Purpose: We tested the significance of associations among students' demographics, communication styles, and feedback received during clerkships. Methods: US medical students who completed at least one required clinical clerkship were invited between April and July 2006 to complete an anonymous, online survey inquiring about demographics, communication styles (assertive-ness and reticence), feedback (positive and negative), and clerkship grades. The effects of self-identified race/ethnicity, gender, and generation (immigrant, first-or second-generation American) and their 2-way interactions on assertiveness, reticence, total positive and total negative feedback comments were tested using factorial analysis of covariance, controlling for age, clerkship grades, and mother's and father's education; pairwise comparisons used simple contrasts. Two-sided P values <.05 were considered significant. Results: Medical students from 105 schools responded (N = 2395; 55% women; 57% white). Men reported more assertiveness than women (P =.001). Reticence (P <.001) and total positive comments (P =.006) differed by race/ethnicity; in pairwise contrasts, black, East Asian, and Native American/ Alaskan students reported greater reticence than white students (P <.001), and white students reported receiving more positive comments than black, and South and East Asian students. Race/ethnicity-by-generation (P =.022) and gender-by-generation (P =.025) interaction effects were observed for total negative comments; white first-generation Americans reported receiving the fewest and male immigrants reported receiving the most negative comments. Conclusions: Demographic differences in students' communication styles and feedback they received highlight a need for cultural competency training to improve medical student-teacher interactions, analogous to training currently advocated to improve physician-patient interactions.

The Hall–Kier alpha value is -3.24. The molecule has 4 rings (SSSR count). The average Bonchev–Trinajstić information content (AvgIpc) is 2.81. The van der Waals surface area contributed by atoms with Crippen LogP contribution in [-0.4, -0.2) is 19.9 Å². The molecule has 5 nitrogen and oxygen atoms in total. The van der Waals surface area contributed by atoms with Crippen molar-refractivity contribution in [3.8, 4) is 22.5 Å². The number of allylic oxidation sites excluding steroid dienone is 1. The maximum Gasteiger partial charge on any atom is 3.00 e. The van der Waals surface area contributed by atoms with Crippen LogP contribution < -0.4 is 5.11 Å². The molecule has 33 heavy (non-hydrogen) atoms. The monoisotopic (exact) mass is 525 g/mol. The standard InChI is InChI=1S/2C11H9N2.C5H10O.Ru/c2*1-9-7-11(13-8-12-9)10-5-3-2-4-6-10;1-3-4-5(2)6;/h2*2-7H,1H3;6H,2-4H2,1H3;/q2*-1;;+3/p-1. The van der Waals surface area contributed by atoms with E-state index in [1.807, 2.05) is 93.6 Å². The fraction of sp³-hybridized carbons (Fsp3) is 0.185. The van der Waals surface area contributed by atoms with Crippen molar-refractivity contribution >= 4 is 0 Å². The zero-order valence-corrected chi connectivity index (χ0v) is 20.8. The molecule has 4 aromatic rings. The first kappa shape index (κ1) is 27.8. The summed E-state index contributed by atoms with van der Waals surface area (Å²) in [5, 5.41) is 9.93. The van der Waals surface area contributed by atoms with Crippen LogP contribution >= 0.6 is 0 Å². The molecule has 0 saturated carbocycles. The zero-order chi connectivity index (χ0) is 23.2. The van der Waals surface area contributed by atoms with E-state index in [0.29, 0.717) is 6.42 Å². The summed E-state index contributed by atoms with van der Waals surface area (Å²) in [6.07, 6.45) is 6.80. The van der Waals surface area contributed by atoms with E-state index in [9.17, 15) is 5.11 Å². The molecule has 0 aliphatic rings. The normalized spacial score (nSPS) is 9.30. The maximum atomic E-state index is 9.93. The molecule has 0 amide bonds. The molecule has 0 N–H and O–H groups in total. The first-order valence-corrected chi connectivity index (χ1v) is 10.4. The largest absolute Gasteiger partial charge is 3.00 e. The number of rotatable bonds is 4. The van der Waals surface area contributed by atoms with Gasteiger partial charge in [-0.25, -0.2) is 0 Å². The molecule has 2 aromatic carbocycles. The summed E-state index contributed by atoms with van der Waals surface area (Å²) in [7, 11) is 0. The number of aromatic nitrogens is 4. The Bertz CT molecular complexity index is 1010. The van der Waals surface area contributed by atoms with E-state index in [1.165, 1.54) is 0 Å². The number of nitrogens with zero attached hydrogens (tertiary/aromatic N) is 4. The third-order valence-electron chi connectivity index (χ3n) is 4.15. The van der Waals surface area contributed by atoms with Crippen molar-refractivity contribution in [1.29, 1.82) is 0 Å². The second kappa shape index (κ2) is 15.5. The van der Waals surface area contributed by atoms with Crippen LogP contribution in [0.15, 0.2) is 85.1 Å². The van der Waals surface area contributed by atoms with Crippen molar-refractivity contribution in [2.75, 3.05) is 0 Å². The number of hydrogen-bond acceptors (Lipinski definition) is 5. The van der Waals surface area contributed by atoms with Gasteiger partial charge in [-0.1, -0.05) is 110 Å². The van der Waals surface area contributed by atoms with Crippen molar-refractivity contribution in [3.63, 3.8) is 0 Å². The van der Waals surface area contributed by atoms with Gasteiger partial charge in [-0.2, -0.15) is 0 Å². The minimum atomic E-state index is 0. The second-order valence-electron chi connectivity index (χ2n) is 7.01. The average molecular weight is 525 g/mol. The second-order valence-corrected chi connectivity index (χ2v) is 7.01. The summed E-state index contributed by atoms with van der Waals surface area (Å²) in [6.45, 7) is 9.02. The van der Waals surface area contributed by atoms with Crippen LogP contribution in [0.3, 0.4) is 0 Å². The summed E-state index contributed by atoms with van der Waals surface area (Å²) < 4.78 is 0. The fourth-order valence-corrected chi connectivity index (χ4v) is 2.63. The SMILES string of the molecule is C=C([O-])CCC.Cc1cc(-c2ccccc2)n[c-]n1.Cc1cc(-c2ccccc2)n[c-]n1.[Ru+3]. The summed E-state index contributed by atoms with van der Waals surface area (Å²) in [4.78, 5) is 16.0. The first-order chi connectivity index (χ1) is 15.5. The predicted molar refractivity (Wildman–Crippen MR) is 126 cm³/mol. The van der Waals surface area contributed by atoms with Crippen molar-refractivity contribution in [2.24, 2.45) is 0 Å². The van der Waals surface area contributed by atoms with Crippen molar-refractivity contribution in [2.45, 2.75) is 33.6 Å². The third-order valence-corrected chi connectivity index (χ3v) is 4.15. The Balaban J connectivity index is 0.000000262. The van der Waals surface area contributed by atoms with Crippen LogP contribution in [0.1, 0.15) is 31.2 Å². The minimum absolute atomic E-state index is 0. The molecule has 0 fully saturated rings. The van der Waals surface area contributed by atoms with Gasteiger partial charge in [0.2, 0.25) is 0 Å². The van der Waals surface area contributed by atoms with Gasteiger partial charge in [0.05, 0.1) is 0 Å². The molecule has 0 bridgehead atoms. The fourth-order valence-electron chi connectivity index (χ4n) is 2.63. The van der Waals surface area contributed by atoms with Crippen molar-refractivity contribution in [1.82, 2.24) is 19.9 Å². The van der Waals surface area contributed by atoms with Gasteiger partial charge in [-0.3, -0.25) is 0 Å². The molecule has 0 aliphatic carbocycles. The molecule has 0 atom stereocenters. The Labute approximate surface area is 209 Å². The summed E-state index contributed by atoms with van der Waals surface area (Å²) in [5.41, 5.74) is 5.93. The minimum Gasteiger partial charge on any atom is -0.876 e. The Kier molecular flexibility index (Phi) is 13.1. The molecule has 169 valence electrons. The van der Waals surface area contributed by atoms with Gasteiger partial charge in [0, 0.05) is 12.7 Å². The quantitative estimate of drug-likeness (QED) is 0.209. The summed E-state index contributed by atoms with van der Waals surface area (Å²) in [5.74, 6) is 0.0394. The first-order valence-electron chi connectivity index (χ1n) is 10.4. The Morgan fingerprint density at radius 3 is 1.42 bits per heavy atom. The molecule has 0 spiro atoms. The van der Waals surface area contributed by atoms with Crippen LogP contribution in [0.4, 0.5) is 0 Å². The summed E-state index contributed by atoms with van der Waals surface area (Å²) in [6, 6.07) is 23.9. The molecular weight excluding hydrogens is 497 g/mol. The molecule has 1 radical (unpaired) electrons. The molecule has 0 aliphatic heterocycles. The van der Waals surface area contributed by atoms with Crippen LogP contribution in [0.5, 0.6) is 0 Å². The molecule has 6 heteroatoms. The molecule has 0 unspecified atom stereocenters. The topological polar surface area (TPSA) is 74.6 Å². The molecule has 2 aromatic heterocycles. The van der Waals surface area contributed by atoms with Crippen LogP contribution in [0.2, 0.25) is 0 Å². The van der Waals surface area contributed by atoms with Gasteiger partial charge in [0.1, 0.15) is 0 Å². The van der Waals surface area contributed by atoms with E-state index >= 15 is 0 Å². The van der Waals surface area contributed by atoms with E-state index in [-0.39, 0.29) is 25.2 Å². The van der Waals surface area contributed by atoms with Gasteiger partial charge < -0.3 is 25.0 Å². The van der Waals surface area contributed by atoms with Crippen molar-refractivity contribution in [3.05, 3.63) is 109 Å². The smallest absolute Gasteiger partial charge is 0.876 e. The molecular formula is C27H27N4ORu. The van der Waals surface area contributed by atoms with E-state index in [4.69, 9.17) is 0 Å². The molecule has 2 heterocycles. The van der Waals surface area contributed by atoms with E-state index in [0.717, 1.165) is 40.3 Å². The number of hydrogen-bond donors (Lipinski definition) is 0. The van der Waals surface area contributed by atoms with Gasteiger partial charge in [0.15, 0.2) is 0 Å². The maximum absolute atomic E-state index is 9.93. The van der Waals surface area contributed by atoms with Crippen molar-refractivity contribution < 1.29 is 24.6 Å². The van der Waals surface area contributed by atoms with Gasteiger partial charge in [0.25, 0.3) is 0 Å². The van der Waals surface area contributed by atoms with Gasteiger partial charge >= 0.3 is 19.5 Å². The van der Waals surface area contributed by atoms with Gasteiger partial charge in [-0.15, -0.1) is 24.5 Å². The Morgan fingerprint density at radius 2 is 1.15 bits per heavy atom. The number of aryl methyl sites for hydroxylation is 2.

- Cultural competency